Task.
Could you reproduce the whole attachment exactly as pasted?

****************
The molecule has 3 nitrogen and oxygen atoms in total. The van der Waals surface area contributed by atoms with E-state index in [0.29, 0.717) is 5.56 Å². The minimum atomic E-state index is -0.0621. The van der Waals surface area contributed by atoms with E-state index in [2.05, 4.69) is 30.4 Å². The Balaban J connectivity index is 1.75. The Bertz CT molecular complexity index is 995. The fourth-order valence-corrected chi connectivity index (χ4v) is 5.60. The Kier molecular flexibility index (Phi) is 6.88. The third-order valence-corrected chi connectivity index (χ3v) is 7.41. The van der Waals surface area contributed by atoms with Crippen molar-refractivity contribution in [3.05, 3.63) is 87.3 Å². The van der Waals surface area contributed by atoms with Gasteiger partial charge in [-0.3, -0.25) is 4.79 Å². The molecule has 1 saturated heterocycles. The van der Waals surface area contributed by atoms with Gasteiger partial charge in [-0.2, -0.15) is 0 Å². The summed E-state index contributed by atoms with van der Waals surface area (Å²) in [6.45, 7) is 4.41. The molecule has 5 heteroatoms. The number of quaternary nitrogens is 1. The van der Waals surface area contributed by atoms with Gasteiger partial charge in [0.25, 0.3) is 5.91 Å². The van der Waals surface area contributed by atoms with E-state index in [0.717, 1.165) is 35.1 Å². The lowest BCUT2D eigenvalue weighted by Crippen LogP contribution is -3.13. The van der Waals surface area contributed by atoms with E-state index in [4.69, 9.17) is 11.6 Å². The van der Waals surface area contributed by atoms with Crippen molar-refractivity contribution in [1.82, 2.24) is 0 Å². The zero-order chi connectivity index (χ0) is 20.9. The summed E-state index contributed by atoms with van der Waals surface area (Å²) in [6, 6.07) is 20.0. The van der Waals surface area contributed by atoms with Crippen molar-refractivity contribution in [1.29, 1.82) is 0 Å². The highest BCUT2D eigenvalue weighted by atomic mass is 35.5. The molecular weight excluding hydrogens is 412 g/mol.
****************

The molecule has 3 nitrogen and oxygen atoms in total. The van der Waals surface area contributed by atoms with E-state index in [0.29, 0.717) is 5.56 Å². The minimum atomic E-state index is -0.0621. The van der Waals surface area contributed by atoms with E-state index in [2.05, 4.69) is 30.4 Å². The Balaban J connectivity index is 1.75. The Bertz CT molecular complexity index is 995. The fourth-order valence-corrected chi connectivity index (χ4v) is 5.60. The Kier molecular flexibility index (Phi) is 6.88. The third-order valence-corrected chi connectivity index (χ3v) is 7.41. The van der Waals surface area contributed by atoms with Crippen molar-refractivity contribution in [3.05, 3.63) is 87.3 Å². The van der Waals surface area contributed by atoms with Gasteiger partial charge in [-0.3, -0.25) is 4.79 Å². The molecule has 1 saturated heterocycles. The van der Waals surface area contributed by atoms with Gasteiger partial charge in [-0.2, -0.15) is 0 Å². The summed E-state index contributed by atoms with van der Waals surface area (Å²) in [6.45, 7) is 4.41. The molecule has 5 heteroatoms. The number of quaternary nitrogens is 1. The van der Waals surface area contributed by atoms with Gasteiger partial charge in [0.25, 0.3) is 5.91 Å². The van der Waals surface area contributed by atoms with E-state index in [0.717, 1.165) is 35.1 Å². The lowest BCUT2D eigenvalue weighted by Crippen LogP contribution is -3.13. The van der Waals surface area contributed by atoms with E-state index in [4.69, 9.17) is 11.6 Å². The van der Waals surface area contributed by atoms with Crippen molar-refractivity contribution in [1.82, 2.24) is 0 Å². The zero-order chi connectivity index (χ0) is 20.9. The summed E-state index contributed by atoms with van der Waals surface area (Å²) in [6, 6.07) is 20.0. The van der Waals surface area contributed by atoms with Crippen molar-refractivity contribution in [1.29, 1.82) is 0 Å². The highest BCUT2D eigenvalue weighted by atomic mass is 35.5. The molecular weight excluding hydrogens is 412 g/mol.